Your child’s healthcare provider will be able to provide an objective evaluation of limitations and recommendations for participating in sport. Some disabilities will limit an athlete's ability to do much high intensity work (like muscular dystrophy) but a sport that maintains lower endurance levels would be fine, LaBotz explains.

Ask your doctor: "What is recommended for sport and activity for my child? What should be avoided?"

Within those parameters, review what sports and activities are the best fit for your child and family. What sport interests them? What level of competition interests them? Your athlete's personal preferences matter here: Look for a sporting experience that would be fun.

Your child may need to start small and even consider some pre-sport work or conditioning. "You can't underestimate the importance of physical literacy and building those fundamental movement skills," says LaBotz. "Sometimes before a kid can safely participate, there may be some preparation work they need to do, especially if before this point, your child has been fairly sedentary. Often, the process starts with working on a plan with rehabilitation specialists to create a program to get your child ready for sport."

4. See What's Available in Your Area

In some areas, there are easy-access opportunities for athletes with disabilities to pursue sport at a higher level: A local community center may offer wheelchair basketball, or perhaps there's a great tandem cycling or running program for blind athletes.

To find out what's in your area, you can look at the National Center on Health, Physical Activity and Disability (NCHPAD) website or visit the Challenged Athletes Foundation website. You can also search for local services in your area or for your athlete's specific disability. Often, these programs have scholarships and gear rentals for athletes who can't otherwise afford the specialized equipment that may be required for some activities.

A number of schools also participate in the Unified Sport program, which LaBotz loves. "It's great for kids with disabilities, but I often find that kids without disabilities who otherwise aren't interested in sport also get drawn into the program. The emphasis is different and doesn't have the same competitive edge that most sports do," she says.

5. As a Caregiver, You Should Be Active

Finally, your own activity levels matter when helping your child pursue a sport, especially if they're not naturally intrigued by athletics or other types of physical activity.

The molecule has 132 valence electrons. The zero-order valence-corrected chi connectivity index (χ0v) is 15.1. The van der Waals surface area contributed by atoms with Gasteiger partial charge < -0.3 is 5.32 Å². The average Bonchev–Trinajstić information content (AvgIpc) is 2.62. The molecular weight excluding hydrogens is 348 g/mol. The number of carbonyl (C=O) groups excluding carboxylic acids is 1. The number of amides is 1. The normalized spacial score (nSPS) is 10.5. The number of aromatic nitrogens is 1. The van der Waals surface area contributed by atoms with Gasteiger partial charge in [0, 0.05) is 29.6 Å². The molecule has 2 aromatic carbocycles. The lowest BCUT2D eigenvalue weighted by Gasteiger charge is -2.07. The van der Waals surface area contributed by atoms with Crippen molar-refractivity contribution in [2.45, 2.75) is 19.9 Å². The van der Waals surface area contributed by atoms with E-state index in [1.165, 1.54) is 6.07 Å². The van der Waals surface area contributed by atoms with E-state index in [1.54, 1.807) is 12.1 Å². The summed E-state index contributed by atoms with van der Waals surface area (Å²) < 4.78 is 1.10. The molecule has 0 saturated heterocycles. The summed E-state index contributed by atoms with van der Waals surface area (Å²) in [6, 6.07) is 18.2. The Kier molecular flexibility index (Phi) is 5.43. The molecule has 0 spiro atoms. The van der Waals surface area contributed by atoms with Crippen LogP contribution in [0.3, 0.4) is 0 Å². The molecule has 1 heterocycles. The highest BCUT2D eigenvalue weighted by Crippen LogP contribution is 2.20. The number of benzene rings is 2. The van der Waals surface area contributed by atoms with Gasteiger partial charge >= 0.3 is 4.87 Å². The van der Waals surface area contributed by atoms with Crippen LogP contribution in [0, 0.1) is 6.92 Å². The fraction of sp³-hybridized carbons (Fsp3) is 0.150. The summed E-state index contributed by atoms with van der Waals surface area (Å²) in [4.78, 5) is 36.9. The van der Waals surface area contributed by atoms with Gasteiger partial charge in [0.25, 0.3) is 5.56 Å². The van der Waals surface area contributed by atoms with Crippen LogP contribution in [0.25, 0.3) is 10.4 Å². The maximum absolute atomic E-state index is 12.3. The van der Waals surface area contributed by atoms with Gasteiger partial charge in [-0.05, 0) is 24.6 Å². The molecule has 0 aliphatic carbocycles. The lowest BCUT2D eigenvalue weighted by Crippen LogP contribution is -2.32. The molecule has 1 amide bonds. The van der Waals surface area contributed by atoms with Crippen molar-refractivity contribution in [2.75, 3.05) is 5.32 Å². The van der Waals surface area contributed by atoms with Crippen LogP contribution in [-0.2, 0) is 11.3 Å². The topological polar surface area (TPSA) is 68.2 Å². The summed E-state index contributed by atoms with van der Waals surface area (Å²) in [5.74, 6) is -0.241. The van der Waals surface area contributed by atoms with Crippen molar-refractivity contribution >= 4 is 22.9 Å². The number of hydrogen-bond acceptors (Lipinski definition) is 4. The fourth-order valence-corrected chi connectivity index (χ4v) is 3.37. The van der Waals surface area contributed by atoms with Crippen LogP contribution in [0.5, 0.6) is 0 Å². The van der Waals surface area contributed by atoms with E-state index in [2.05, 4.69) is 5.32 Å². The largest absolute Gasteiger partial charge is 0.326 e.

"Your own physical activity patterns are powerful when it comes to role modeling," says LaBotz. "Kids with parents who are physically active are four times more likely to become active themselves. Oftentimes, caregivers don't realize how much their own behavior shapes their kids."

Understand the Risks

Unfortunately, sport does come with risks for any child, and children with disabilities do have potentially higher risks related to physical exertion or certain activities. LaBotz notes that it's important to understand that risk, but to not be overly protective. "We often let able-bodied kids do all sorts of activities where there's the potential for some degree of injury," she says. "We need to find the right balance with our children with disabilities as well. There's a high temptation to be overly protective, but there's also significant risk to health and well-being when your child is not able to engage in these activities."

It's also critical to note that unfortunately, kids with disabilities are at higher risk for being bullied and subjected to different forms of maltreatment and abuse in sport. Parents should look for programs that emphasize player development and sportsmanship and have player safety policies in place, says LaBotz. “All young athletes should be taught the importance of self-advocacy, but this is arguably even more important for those with disabilities.”


As a caregiver, it can be nerve-wracking to allow your child with a disability to pursue a sport. But from both a physical and emotional standpoint, sport can open up new worlds for many young people with disabilities. They can see what they are capable of, create deep social connections with their peers, and develop new skills, while also boosting their own health outcomes. To best advocate for your child, look at local resources by searching on NCHPAD, speak to your child's doctor, and talk to coaches and athletic directors at their school to find ways to bring your child into sports.